Babin, Laurie A. and Sheri T. Carder (1996), “Advertising via the Box Office: Is Product Placement Effective?” Journal of Promotion Management, 3 (1/2), 31–52.

Balasubramanian, Siva K., James A. Karrh, and Hemant Patwardhan (2006), “Audience Response to Product Placements: An Integrative Framework and Future Research Agenda,” Journal of Advertising, 35 (3), 115–41.

Belch, George E. and Michael A. Belch (2009), Advertising and Promotion. An Integrated Marketing Communications Perspective, Boston: McGraw-Hill Irwin.

Brennan, Ian, Khalid M. Dubas, and Laurie A. Babin (1999), “The Influence of Product-Placement Type & Exposure Time on Product-Placement Recognition,” International Journal of Advertising, 18 (3), 323–37.

Campbell, Margaret and Amna Kirmani (2008), “I Know What You’re Doing and Why You’re Doing It: The Use of the Persuasion Knowledge Model in Consumer Research,” in Handbook of Consumer Psychology, ed. Curtis P. Haugtvedt, Paul Herr, and Frank R. Kardes, New York: Lawrence Erlbaum Associates, 549–74.

Chattopadhyay, Amitava and Joseph W. Alba (1988), “The Situational Importance of Recall and Inference in Consumer Decision Making,” Journal of Consumer Research, 15 (1), 1–12.

Coates, Sarah L., Laurie T. Butler, and Dianne C. Berry (2004), “Implicit Memory: A Prime Example for Brand Consideration and Choice,” Applied Cognitive Psychology, 18 (9), 1195–211.

Costley, Carolyn L. and Merrie Brucks (1992), “Selective Recall and Information Use in Consumer Preferences,” Journal of Consumer Research, 18 (4), 464–74.

Cowley, Elizabeth and Chris Barron (2008), “When Product Placement Goes Wrong: The Effects of Program Liking and Placement Prominence,” Journal of Advertising, 37 (1), 89–98.

D’Astous, Alain and Francis Chartier (2000), “A Study of Factors Affecting Consumer Evaluations and Memory of Product Placements in Movies,” Journal of Current Issues & Research in Advertising, 22 (2), 31–40.

Deecke, Lüder (2012), “There Are Conscious and Unconscious Agendas in the Brain and Both Are Important—Our Will Can Be Conscious as Well as Unconscious,” Brain Sciences, 2 (3), 405–20.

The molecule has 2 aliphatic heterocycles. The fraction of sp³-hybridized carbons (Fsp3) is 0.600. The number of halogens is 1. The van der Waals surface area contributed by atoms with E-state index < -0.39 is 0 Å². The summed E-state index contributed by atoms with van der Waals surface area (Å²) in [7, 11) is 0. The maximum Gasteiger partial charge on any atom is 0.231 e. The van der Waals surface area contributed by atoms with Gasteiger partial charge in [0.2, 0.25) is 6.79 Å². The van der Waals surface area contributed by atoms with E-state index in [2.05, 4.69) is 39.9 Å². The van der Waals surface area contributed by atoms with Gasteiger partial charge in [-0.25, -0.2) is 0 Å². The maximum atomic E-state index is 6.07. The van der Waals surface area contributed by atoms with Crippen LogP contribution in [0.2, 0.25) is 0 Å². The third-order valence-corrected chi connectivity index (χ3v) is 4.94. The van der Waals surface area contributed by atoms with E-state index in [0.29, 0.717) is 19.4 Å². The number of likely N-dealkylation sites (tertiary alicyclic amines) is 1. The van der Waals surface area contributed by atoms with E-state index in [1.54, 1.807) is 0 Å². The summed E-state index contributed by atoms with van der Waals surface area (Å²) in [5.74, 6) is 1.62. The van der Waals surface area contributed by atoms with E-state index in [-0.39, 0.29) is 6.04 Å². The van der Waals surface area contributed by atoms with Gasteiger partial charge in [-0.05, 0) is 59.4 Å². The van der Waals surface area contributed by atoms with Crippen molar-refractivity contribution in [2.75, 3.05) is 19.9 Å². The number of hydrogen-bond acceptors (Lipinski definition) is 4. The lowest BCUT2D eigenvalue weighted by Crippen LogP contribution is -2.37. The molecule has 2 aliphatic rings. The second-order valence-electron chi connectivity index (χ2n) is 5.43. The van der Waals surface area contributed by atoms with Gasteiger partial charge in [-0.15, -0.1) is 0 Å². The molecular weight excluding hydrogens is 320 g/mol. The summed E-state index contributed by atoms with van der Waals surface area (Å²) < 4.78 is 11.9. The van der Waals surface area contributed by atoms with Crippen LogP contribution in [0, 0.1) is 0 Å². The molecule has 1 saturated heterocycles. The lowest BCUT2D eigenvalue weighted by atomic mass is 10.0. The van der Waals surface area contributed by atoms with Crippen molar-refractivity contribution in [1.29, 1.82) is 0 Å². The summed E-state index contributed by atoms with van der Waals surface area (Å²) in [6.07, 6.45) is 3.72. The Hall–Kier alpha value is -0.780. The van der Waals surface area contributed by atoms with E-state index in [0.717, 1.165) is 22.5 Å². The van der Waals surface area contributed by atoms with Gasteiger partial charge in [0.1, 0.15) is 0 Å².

Friestad, Marian and Peter Wright (1994), “The Persuasion Knowledge Model: How People Cope with Persuasion Attempts,” Journal of Consumer Research, 21 (1), 1–31.

Gray, Peter (1999), Psychology: W.H. Freeman & Company.

Gupta, Pola B. and Kenneth R. Lord (1998), “Product Placement in Movies: The Effect of Prominence and Mode on Audience Recall,” Journal of Current Issues & Research in Advertising, 20 (1), 47–59.

Hackley, Christopher, Rungpaka A. Tiwsakul, and Lutz Preuss (2008), “An Ethical Evaluation of Product Placement: A Deceptive Practice?” Business Ethics: A European Review, 17 (2), 109–20.

Herrmann, Jean-Luc, Björn Walliser, and Mathieu Kacha (2011), “Consumer Consideration of Sponsor Brands They Do Not Remember: Taking a Wider Look at the Memorisation Effects of Sponsorship,” International Journal of Advertising, 30 (2), 259–81.

Karrh, James A. (1994), “Effects of Brand Placements in Motion Pictures,” in The Proceedings of the 1994 Conference of the American Academy of Advertising, ed. Karen W. King, Athens, GA: Henry W. Grady College of Journalism and Mass Communications, 90–96.

Kirmani, Amna and Margaret C. Campbell (2004), “Goal Seeker and Persuasion Sentry: How Consumer Targets Respond to Interpersonal Marketing Persuasion,” Journal of Consumer Research, 31 (3), 573–82.